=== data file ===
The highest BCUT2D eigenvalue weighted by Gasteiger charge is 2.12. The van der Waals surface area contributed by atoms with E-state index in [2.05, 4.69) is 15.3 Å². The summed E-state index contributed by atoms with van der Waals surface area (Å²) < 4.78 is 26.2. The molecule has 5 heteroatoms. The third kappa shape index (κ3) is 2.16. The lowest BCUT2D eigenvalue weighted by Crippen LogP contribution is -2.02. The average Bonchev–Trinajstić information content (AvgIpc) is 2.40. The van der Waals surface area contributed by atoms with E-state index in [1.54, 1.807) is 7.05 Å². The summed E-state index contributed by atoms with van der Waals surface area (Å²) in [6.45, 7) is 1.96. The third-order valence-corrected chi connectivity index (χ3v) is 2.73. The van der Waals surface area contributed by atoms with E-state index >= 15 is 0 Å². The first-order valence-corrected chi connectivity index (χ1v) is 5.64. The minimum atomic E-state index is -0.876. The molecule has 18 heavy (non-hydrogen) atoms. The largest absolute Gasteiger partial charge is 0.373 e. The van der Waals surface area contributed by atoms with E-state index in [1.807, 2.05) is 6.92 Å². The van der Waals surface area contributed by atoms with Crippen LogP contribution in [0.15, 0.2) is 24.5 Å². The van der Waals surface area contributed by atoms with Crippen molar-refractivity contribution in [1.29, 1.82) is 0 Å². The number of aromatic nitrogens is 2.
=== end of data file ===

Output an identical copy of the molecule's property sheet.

The highest BCUT2D eigenvalue weighted by Gasteiger charge is 2.12. The van der Waals surface area contributed by atoms with E-state index in [2.05, 4.69) is 15.3 Å². The summed E-state index contributed by atoms with van der Waals surface area (Å²) < 4.78 is 26.2. The molecule has 5 heteroatoms. The third kappa shape index (κ3) is 2.16. The lowest BCUT2D eigenvalue weighted by Crippen LogP contribution is -2.02. The average Bonchev–Trinajstić information content (AvgIpc) is 2.40. The van der Waals surface area contributed by atoms with E-state index in [1.54, 1.807) is 7.05 Å². The summed E-state index contributed by atoms with van der Waals surface area (Å²) in [6.45, 7) is 1.96. The third-order valence-corrected chi connectivity index (χ3v) is 2.73. The van der Waals surface area contributed by atoms with E-state index >= 15 is 0 Å². The first-order valence-corrected chi connectivity index (χ1v) is 5.64. The minimum atomic E-state index is -0.876. The molecule has 18 heavy (non-hydrogen) atoms. The largest absolute Gasteiger partial charge is 0.373 e. The van der Waals surface area contributed by atoms with E-state index in [1.807, 2.05) is 6.92 Å². The van der Waals surface area contributed by atoms with Crippen LogP contribution in [0.15, 0.2) is 24.5 Å². The van der Waals surface area contributed by atoms with Crippen molar-refractivity contribution in [1.29, 1.82) is 0 Å². The number of aromatic nitrogens is 2.